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Silicon Valley Tech Giants Not Keeping Pace With Affordable Housing Promises

An aerial view of Apple's headquarters in Cupertino, California

The biggest tech employers in Silicon Valley have promised affordable housing to counteract their employees' effect on the real estate market, but have yet to make any meaningful progress.

Apple, Alphabet and Meta each made independent promises in 2019 to build affordable housing in the San Francisco Bay Area. Together, they have contributed only 1,500 units to date, The Real Deal reports. The three Silicon Valley giants, not to mention three of the biggest companies in the world, have been major contributors to a rise in real estate prices steep enough that the area's housing affordability crisis is considered a human rights violation by the United Nations.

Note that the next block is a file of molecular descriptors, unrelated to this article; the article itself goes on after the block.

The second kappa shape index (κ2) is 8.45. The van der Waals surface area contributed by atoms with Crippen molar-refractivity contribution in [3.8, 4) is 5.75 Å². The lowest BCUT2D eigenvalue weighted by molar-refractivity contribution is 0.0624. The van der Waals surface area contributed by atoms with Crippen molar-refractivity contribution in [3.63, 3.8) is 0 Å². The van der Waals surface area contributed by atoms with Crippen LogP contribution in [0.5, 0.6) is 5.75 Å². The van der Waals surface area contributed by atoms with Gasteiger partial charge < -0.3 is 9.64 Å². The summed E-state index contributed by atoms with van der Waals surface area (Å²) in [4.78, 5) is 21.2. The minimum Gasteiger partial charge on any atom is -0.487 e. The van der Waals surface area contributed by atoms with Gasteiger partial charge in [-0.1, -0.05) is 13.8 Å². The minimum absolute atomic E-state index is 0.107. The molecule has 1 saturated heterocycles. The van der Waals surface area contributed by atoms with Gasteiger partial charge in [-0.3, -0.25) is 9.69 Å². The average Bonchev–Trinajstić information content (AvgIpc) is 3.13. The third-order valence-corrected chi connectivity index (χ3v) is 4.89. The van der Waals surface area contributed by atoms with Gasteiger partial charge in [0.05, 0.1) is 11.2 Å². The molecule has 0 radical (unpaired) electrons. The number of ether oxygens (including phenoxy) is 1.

When it still was named Facebook, Meta promised to contribute 20,000 affordable units to the state of California by 2029, but has yet to deliver any units, TRD reports. So far, its only financial commitments have been loans to fund 750 affordable units. Alphabet, Google's parent company, pledged to build 15,000 affordable units on its own land, but has not commenced any construction and only received permits for a quarter of that amount. An Apple-funded project in the northeastern suburb of Pittsburg will deliver 30 units when it opens this year.

Even for such massively influential companies, the lack of progress on affordable housing is not just due to a lack of political will. Many of the pricier suburbs of San Francisco have passed restrictive zoning laws aimed at keeping density low. Even where a project isn't explicitly forbidden, taking a unit of affordable housing from the start of planning to delivery takes an average of six years in the Bay Area.

Meta, Alphabet and Apple have all remained publicly committed to addressing housing affordability in their home market, and less than six years have passed since their pledges. But the slow start to proceedings does not inspire confidence in Google's ability to deliver on its pledge to fund housing in San Jose, or Amazon's $2B affordable housing promise; both were made in early 2021.